• In this particular embodiment of the present invention, the base plate 12 b comprises tape fastening means 13 for attaching the sensor device 10 to a disconnector (not shown). The tape fastening means 13 is typically a high quality industrial double adhesive surface tape of conventional type per se. An additional metal plate (not shown) can be mounted over the eye 12 e and the temperature sensor 15 can then be of another type than infrared. A sealing plate 15 a and/or or a sensor seat 15 b (See FIG. 1 a) can also be provided.
  • FIG. 2 shows a so-called “center break disconnector” 20, with its two swiveling post-insulators 22 for opening and closing a switch. Typically, the disconnector 20 and the wireless sensor device 10 are located in a high voltage environment such as a power sub station. The power sub-station and the disconnector 20 per se can be of any conventional type. The temperature measured or monitored is related to the flow of current through the disconnector 20 onto which the sensor device 10 is mounted.
  • FIG. 2 shows the wireless sensor devices 10 in FIG. 1 mounted on disconnectors 20 in a three phase system P1, P2, P3. Typically, a plurality of such as three sensor devices 10 are mounted on each disconnector 20, one on each swiveling arms 22 and one in the middle of the two swiveling arms 22 shown in disconnected position, i. e. switch open. Typically, each phase of the three phases P1, P2, P3 is provided with three sensor devices 10. Each phase, for instance the first phase P1, can have a temperature T1, differing from the other phases P2, P3 having temperatures T2, and T3, respectively. This will be further explained as follows.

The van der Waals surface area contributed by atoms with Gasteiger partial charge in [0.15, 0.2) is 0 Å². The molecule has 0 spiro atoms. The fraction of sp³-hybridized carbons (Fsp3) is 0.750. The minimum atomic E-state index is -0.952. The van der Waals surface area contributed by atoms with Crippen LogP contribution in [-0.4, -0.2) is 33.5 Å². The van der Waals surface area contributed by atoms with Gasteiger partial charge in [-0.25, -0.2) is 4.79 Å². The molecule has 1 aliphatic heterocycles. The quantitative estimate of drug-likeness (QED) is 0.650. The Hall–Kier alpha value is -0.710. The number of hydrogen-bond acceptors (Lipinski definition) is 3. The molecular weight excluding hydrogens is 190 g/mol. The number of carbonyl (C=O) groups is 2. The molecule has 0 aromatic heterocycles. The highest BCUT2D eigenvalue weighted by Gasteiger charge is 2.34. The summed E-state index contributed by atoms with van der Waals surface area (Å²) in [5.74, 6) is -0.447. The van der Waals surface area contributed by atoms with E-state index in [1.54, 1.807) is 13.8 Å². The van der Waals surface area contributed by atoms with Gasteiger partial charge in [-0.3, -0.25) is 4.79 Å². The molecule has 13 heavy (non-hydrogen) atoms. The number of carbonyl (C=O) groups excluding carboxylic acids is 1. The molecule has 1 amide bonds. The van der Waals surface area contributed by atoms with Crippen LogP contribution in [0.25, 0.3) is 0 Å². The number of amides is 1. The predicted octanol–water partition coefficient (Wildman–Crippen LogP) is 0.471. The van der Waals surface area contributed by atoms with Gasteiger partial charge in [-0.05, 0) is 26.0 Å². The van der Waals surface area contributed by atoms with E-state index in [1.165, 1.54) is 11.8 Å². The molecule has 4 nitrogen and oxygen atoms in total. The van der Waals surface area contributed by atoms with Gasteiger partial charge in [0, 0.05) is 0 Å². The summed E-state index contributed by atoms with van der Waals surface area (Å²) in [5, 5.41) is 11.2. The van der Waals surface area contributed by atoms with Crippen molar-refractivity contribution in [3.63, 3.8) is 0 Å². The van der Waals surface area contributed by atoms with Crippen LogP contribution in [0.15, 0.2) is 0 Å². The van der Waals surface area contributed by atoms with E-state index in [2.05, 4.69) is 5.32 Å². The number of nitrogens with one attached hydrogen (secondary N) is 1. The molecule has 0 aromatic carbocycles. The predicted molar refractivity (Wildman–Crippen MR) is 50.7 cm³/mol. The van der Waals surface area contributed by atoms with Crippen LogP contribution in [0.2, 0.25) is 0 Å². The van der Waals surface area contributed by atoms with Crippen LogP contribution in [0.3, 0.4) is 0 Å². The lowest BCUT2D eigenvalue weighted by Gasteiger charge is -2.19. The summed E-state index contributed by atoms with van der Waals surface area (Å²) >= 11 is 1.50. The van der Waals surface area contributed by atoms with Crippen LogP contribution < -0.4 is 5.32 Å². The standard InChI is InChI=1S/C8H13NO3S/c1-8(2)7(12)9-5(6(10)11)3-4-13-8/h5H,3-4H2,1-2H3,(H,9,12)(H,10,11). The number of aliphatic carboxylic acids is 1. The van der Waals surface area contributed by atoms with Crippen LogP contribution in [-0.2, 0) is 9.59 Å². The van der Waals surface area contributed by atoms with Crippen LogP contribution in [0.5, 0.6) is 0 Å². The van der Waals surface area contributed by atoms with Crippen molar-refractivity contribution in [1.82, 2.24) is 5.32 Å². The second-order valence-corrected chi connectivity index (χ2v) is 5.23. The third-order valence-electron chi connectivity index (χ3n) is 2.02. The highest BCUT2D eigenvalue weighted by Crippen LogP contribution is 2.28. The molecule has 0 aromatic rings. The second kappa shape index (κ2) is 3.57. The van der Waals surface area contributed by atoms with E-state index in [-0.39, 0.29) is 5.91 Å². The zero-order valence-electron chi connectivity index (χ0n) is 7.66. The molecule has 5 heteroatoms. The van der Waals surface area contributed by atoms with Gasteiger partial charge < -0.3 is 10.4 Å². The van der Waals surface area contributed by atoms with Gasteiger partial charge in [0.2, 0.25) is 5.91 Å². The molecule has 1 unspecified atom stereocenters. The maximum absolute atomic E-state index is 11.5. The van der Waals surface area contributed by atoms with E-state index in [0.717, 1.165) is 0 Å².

• Alternatively, the base plate comprises snap fastening means, for attaching the sensor device to a cable conductor (not shown). The snap fastening means can comprise one snap fastening element for holding the sensor device and one snap fastening element for fastening the snap fastening means on the cable conductor.
  • FIG. 3 shows a sensor device system 40 according to an embodiment of the invention including a plurality of sensors 10, typically mounted on a plurality of disconnectors (not shown because of simplicity), communicating via radio utilizing for instance 868, or 2,4 GHz MHz band with a central unit 30 located in a substation (not shown). The central unit 30 communicates with a user typically located elsewhere than in the substation via conventional wire or wireless communication such as 3G/GSM, GPRS, LTE. In this way, the user can be located almost anywhere physically having access to the sensor devices 10 via a user interface 42 such as a PC having access to the Internet for running a web-based program for communicating and controlling the sensor devices 10. Since the sensor devices 10 each has its own identity code that is sent together with the measurement information, several sensor devices 10 can send to the same central unit 30. The central unit 30 then sends the received measurement information to the user interface 42 where it is converted to a format for presentation to the user.
  • To keep the complexity of the electronics in the sensor devices 10 down, software in the central unit 30, and/or in the user interface 42 can be made more sophisticated to be able to identify the sensors 10 and calculate the temperatures T1, T2, T3, or difference(s) in temperature T1, T2, T3 between the different sensor devices, for generating an alarm.
  • The sensor devices 10 are typically user controlled by means of the web-based program of the user interface 42, wherein calculation of allowed current load of mechanical conductors such as disconnectors also take environmental conditions such as air temp, wind, sun into account. An asset data base can contain information about conductors and be part of the web-based program.